UK student protesters speak with President Capilouto on demands
University of Kentucky President Eli Capilouto was the fourth highest paid college president in the country during 2018, collecting $1.5 million for leading Kentucky’s flagship state university, according to a recent report by the Chronicle of Higher Education.
Capilouto’s base salary was $821,896 that year, but he also received a deferred compensation payout of $688,198 as part of a five-year retention plan. Under the plan, the university set aside $120,000 for Capilouto each year from 2014 to 2018, which he could collect if he was still president on July 1, 2018. That money was invested tax-free while deferred, producing additional earnings for Capilouto of $88,198, according to a statement by UK spokesman Jay Blanton.
Since then, Capilouto’s salary has continued to rise. Capilouto received a 2% raise in his base salary on July 1, bringing his current base salary to $838,334. That increase, as well as a 1.5% increase received in 2017, was the same percentage given to every non-health care UK employee during that time, according to UK spokesman Jay Blanton. Capilouto receives no other bonuses, according to the statement, which praised Capilouto’s performance.
But he will get more big payouts in 2020 and 2021 if he remains president of UK. The university has committed to setting aside an additional $178,000 in deferred compensation for Capilouto each year from 2016 to 2020. He can claim the payments made from 2016 to 2019 on June 30, 2020, and the 2020 payment on June 30, 2021, if he remains in his job.
Deferred compensation is a common strategy among universities looking to retain their highly-paid presidents, the Chronicle reported.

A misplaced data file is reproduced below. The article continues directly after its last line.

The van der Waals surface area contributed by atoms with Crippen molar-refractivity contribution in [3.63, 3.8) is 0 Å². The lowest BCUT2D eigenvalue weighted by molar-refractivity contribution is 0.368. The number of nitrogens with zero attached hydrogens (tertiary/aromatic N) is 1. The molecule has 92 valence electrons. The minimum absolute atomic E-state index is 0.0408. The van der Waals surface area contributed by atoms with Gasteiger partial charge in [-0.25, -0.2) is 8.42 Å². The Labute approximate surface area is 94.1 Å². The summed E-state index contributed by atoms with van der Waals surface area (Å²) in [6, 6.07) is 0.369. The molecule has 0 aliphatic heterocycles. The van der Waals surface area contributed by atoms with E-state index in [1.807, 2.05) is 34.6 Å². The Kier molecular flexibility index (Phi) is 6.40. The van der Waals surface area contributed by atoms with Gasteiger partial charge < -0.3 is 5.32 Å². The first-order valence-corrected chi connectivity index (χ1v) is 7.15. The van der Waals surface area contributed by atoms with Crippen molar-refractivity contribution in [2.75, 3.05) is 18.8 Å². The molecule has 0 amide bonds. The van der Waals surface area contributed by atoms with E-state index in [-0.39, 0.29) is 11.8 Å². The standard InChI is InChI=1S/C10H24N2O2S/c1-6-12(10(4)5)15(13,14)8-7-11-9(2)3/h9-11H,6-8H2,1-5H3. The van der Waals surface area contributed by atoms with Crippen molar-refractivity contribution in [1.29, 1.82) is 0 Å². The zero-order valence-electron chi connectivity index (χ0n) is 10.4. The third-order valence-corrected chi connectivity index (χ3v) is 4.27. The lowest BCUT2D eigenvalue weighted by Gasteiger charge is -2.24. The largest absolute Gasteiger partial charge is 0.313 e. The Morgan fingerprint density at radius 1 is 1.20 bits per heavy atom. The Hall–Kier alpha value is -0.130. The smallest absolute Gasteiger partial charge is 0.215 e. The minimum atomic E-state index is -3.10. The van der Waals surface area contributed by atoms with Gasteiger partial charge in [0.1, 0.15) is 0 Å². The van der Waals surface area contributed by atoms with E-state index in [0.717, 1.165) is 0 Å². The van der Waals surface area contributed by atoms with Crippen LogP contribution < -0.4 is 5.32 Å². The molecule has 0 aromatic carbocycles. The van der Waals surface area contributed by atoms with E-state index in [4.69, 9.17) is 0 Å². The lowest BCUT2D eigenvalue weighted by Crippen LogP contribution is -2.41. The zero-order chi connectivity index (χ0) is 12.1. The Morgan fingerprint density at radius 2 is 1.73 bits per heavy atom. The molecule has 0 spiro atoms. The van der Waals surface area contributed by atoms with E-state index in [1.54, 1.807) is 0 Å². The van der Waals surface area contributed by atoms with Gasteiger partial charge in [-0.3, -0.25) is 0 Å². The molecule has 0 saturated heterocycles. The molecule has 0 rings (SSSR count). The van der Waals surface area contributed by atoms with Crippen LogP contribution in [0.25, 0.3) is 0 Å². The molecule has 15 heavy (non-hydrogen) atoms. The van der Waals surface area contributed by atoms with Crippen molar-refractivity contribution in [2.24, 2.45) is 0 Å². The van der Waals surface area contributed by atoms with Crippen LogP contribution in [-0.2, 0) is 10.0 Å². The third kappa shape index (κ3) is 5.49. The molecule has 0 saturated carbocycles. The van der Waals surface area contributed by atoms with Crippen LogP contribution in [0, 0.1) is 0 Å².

“As I said in 2016 when we examined President Capilouto’s compensation, we exist in a marketplace,” said Britt Brockman, chairman of the UK Board of Trustees. “Our board believes strongly that with Eli Capilouto, the University of Kentucky has made exceptional progress.”
“Consider the record of his eight years as president,” Brockman said. “UK’s highest ever retention and graduation rates; increasing first-year enrollment; more than $1 billion in private donations raised since 2013, with more and more being invested in our nationally recognized effort to reduce unmet financial need for students.”
Capilouto’s deferred compensation is what elevated him to fourth on the Chronicle’s 2018 ranking. When considering only base salary, Capilouto ranked 13th.
For fiscal year 2016-17, Capilouto ranked 19th in total compensation.
His base salary increased substantially in 2016, when the board of trustees gave him a 48% raise, taking his base salary to $790,000. As part of that deal, Capilouto lost exclusive use of a university vehicle and his opportunities for performance bonuses, according to Blanton.
Another name on the Chronicle’s list who will be familiar to Kentuckians was former University of Louisville president Gregory Postel, who finished 14th in the 2018 overall pay ranking and second in base salary. Postel was serving as interim president at the time and was a candidate to permanently take over the job, which instead went to Neeli Bendapudi. She ranks 123rd on the Chronicle’s list.
James Ramsey, U of L’s former president, whose resignation led to Postel taking the job, topped the total pay list for 2016-2017, after receiving a deferred compensation payment of over $4.2 million on his way out.